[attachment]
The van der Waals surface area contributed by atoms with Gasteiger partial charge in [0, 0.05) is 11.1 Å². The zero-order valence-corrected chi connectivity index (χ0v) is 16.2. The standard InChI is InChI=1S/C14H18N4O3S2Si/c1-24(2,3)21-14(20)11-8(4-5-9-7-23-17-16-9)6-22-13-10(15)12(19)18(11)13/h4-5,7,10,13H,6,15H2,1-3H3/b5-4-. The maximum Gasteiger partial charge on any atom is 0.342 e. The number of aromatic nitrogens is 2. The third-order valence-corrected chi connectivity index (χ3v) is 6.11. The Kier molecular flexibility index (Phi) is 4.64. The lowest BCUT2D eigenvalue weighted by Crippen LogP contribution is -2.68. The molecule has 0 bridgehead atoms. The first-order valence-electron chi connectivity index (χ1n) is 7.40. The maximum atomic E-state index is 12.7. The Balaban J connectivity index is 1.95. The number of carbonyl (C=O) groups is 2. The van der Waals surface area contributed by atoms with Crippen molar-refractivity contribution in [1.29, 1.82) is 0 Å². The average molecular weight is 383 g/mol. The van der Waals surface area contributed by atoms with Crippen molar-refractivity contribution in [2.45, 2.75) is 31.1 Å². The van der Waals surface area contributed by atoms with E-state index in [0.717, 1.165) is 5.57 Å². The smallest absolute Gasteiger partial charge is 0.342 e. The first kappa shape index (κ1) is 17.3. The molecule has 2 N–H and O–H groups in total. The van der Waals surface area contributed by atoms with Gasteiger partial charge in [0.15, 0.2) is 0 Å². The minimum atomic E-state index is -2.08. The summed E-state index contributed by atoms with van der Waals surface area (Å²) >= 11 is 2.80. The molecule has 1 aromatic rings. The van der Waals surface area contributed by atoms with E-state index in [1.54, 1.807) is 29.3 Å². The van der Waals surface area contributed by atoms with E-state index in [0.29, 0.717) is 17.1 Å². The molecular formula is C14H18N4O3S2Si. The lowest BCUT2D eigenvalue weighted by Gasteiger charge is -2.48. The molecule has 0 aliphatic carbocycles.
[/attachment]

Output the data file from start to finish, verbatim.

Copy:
The van der Waals surface area contributed by atoms with Gasteiger partial charge in [0, 0.05) is 11.1 Å². The zero-order valence-corrected chi connectivity index (χ0v) is 16.2. The standard InChI is InChI=1S/C14H18N4O3S2Si/c1-24(2,3)21-14(20)11-8(4-5-9-7-23-17-16-9)6-22-13-10(15)12(19)18(11)13/h4-5,7,10,13H,6,15H2,1-3H3/b5-4-. The maximum Gasteiger partial charge on any atom is 0.342 e. The number of aromatic nitrogens is 2. The third-order valence-corrected chi connectivity index (χ3v) is 6.11. The Kier molecular flexibility index (Phi) is 4.64. The lowest BCUT2D eigenvalue weighted by Crippen LogP contribution is -2.68. The molecule has 0 bridgehead atoms. The first-order valence-electron chi connectivity index (χ1n) is 7.40. The maximum atomic E-state index is 12.7. The Balaban J connectivity index is 1.95. The number of carbonyl (C=O) groups is 2. The van der Waals surface area contributed by atoms with Crippen molar-refractivity contribution in [1.29, 1.82) is 0 Å². The average molecular weight is 383 g/mol. The van der Waals surface area contributed by atoms with Crippen molar-refractivity contribution in [2.45, 2.75) is 31.1 Å². The van der Waals surface area contributed by atoms with E-state index in [0.717, 1.165) is 5.57 Å². The smallest absolute Gasteiger partial charge is 0.342 e. The first kappa shape index (κ1) is 17.3. The molecule has 2 N–H and O–H groups in total. The van der Waals surface area contributed by atoms with Gasteiger partial charge in [0.15, 0.2) is 0 Å². The minimum atomic E-state index is -2.08. The summed E-state index contributed by atoms with van der Waals surface area (Å²) >= 11 is 2.80. The molecule has 1 aromatic rings. The van der Waals surface area contributed by atoms with E-state index in [1.54, 1.807) is 29.3 Å². The van der Waals surface area contributed by atoms with E-state index in [0.29, 0.717) is 17.1 Å². The molecular formula is C14H18N4O3S2Si. The lowest BCUT2D eigenvalue weighted by Gasteiger charge is -2.48. The molecule has 0 aliphatic carbocycles.